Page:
In the first count the plaintiffs Colonial Oaks West, Inc. and Deerfield Estates, Inc. alleged that before applying to the Planning Board they were informally advised that they would not receive preliminary approval unless they donated the sum of $100,000 for school expansion purposes; that in the light of the foregoing and under duress they agreed to pay the $100,000 and have actually paid part thereof, namely $25,000; and they sought judgment for the return of the $25,000 and cancellation of their agreement to pay the remaining $75,000. On the basis of full testimony the Law Division found that the agreement to pay the $100,000 was obtained under duress and was "void and of no effect." See West Park Ave., Inc. v. Ocean Tp., 48 N.J. 122 (1966); Midtown Properties, Inc. v. Madison Tp., 68 N.J. Super. 197, 210 (Law Div. 1961), aff'd, 78 N.J. Super. 471 (App. Div. 1963). It directed that the $25,000 already paid be returned by the Board of Education to the plaintiff Deerfield Estates, Inc. and that the requirement for payment of the remaining $75,000 agreed upon "be set aside." Since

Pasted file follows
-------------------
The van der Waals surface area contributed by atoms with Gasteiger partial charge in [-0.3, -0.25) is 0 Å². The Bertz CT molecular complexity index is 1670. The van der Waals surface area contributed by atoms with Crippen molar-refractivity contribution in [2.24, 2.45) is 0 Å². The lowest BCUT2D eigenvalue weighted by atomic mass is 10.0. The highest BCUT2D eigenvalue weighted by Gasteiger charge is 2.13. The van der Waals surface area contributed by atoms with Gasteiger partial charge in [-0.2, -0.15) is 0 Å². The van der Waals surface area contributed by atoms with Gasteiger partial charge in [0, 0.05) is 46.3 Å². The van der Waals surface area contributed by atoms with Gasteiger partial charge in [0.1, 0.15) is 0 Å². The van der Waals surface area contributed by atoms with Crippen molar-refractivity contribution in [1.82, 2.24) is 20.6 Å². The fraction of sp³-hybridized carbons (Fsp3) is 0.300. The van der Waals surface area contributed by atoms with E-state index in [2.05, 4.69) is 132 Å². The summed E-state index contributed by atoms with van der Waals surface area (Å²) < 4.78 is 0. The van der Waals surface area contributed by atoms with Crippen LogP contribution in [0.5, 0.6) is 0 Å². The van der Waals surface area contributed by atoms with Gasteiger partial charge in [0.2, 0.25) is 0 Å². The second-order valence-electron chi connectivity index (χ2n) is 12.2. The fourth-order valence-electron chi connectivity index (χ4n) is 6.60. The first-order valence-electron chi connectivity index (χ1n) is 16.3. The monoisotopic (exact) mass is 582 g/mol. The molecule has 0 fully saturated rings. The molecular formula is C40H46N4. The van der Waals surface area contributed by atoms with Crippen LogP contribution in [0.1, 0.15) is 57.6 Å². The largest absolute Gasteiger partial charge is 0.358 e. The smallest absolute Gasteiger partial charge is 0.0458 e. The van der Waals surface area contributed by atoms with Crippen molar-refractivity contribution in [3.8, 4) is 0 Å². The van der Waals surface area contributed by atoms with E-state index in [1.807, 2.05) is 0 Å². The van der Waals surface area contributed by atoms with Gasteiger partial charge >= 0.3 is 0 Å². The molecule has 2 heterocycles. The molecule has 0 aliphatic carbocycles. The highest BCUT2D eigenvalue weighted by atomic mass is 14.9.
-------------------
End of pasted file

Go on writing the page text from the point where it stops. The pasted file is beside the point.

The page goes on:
the defendants have not appealed from this direction it stands as entered and is not now before us for review.